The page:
MORABANDAR, December 22, 2010 (AFP) – The Elephanta Caves, a UNESCO World Heritage Site off the coast of India’s financial capital Mumbai, draw hundreds of thousands of tourists every year. Local people could sell back surplus energy to the grid, he added, while the government should provide subsidies, as it does to the coal industry and as China has done, to offset the higher costs of solar units. But when the last of the wooden ferry boats leaves at nightfall for the mainland 14 kilometres (8.5 miles) away, the villagers who live permanently on the island are plunged into darkness.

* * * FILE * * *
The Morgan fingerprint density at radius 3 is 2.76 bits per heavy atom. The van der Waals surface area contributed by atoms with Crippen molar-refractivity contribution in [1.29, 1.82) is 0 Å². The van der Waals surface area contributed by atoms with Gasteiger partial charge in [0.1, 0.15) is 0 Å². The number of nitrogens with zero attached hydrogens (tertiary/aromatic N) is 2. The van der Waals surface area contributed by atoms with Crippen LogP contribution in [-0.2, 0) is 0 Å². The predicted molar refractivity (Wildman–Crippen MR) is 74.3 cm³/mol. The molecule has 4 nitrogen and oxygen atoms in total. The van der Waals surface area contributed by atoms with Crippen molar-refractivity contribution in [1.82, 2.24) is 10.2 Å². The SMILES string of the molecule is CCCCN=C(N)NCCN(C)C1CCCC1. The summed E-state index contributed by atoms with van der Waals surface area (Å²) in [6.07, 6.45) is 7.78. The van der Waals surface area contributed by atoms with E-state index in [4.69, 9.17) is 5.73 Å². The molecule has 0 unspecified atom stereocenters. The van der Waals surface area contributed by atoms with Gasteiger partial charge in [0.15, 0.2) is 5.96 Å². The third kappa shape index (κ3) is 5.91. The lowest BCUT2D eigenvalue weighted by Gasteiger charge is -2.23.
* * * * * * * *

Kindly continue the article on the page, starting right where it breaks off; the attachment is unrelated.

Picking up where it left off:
A new scheme, launched this week by an Australian firm, aims to change that, providing three villages with round-the-clock electricity for the first time by harnessing power from the country’s most abundant energy source — sunshine.
The initiative by the Sydney-based Solar-Gem to run LED lamps from panels that soak up the sun’s rays and store them as electricity in battery units comes as domestic and foreign firms look to India as a growth market for renewable energy.
Prime Minister Manmohan Singh has said he wants the country to become a world leader in the sector, not just to cut a crippling